I can be lazy sometimes. I procrastinate. I lose stuff occasionally.
I’m hard on myself about these things. Others seem to notice and they constantly tell me not to be. I know their hearts are in the right place, but I expect a lot from myself and I don’t think that’s a bad thing. However, there comes a point where my self-esteem can’t take any more criticism.
Unfortunately, when I reach the point where I can’t beat myself down any more, others suffer. My son gets a lecture on the finer points of room cleaning followed by a dissertation on being responsible for the whereabouts of his sneakers. My wife and I love to talk about soda cans, end tables, and underwear. (inside joke alert) Meanwhile, I go back to my own bad habits and nothing changes except for some newly hurt feelings.
A while back I decided to end this cycle. My family didn’t deserve what they were getting and my self-esteem didn’t deserve my repeated attacks. To end the cycle, I had to give my behavior a name, try to understand it, and then figure out how to stop.
Introducing Projection – The Gift That Keeps on Taking
The name was one of the most common defense mechanisms – projection. Courtesy of lifescript.com, it’s formal definition follows…
A defense mechanism people subconsciously employ in order to cope with difficult feelings or emotions. Psychological projection involves projecting undesirable feelings or emotions onto someone else, rather than admitting to or dealing with the unwanted feelings.
I started picking apart the definition at “undesirable feelings or emotions.” My undesirable feelings were all related to pain and they stemmed from laziness, procrastination, and lack of responsibility. The emotions that followed from the pain?
It became clear in a hurry. These feelings and emotions were unwanted, hated even. My subconscious would do almost anything to avoid or get rid of them. No wonder I was flipping the script by looking for laziness, procrastination and a lack of responsibility in the people I spent the most time with.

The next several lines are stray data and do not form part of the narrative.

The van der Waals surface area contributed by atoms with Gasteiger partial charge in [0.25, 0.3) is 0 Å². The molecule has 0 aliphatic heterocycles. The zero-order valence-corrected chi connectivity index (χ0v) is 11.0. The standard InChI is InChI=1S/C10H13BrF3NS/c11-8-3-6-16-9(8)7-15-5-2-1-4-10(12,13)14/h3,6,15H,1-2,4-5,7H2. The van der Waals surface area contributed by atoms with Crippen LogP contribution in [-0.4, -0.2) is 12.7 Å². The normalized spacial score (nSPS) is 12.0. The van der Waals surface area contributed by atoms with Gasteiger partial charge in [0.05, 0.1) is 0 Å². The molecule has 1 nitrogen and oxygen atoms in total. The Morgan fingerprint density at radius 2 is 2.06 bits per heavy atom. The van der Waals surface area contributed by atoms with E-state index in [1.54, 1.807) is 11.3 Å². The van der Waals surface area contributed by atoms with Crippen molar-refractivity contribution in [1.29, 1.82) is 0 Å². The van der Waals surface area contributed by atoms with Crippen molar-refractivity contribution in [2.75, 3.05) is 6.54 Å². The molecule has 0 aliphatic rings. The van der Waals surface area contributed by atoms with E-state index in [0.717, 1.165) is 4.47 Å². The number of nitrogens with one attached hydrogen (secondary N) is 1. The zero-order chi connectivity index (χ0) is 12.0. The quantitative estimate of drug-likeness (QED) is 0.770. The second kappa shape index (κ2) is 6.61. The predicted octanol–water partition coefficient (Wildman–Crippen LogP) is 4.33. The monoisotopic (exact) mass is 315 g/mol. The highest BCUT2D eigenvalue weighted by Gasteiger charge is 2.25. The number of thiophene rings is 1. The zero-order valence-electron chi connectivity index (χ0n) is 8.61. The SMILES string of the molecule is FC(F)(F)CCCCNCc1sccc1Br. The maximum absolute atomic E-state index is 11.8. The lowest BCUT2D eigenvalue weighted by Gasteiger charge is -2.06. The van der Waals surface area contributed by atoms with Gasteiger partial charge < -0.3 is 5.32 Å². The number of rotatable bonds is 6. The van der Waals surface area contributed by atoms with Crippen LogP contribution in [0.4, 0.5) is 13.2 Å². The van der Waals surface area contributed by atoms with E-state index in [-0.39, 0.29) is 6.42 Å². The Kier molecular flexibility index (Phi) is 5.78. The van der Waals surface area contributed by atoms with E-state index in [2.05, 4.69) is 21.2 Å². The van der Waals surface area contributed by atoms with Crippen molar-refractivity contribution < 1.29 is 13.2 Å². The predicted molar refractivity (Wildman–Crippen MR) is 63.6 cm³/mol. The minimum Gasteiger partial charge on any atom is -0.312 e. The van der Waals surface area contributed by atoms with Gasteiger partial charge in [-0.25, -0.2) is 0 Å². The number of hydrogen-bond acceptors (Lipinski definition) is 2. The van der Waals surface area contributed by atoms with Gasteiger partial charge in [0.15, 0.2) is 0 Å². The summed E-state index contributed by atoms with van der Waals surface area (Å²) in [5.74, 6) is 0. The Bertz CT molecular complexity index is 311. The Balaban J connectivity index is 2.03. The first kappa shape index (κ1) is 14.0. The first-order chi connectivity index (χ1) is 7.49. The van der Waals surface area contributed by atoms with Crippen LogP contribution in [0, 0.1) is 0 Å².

With the name in hand and an understanding of why I was doing it, I needed to stop it. But there was another question to answer. Before we can end any bad habit, we have to know what need it fulfills. I looked to the 3 basic human emotional needs for an answer.
Validation – the need to feel important, valued, listened to and understood
Security – the need for comfort, safety, and to preserve the status quo
Excitement – the need for variety, risk, and adventure
There it was at the beginning – validation. When I would assert myself and have discussions with my wife and son I felt important. I felt like the leader of the family putting his foot down. I felt like I would be listened to, agreed with and apologized to.
The other one was just as clear. Excitement. Building up negative emotions inside and releasing them in someone else’s direction was how I fulfilled this need. I was risking getting into a full blown conflict with a loved one and there was a level of excitement that came with it. What would happen? How bad would feelings get hurt?
The First Steps to Stopping Projection
I knew what feelings I was trying to avoid and what needs I was meeting by projecting them onto others so now I needed to create a plan to deal with these emotions before I hurt others. It was unfair for others to suffer from my actions but it would also be unfair to myself to keep these feelings pent up inside.
As I pondered this, the first step became as clear as the nose on my face. Just as athletes study game film to know how to defend their opponents, I needed to be consciously of what situations would most often lead to projection.
Step 1 – Identify the situations that most often lead to projection.
For me, those were situations involving disorder like walking by my son’s room and seeing toys all over the place or looking in my office and seeing papers piled high on my desk. Now that I knew my hot buttons, I could raise my guard and have the best chance to stop projecting before I started.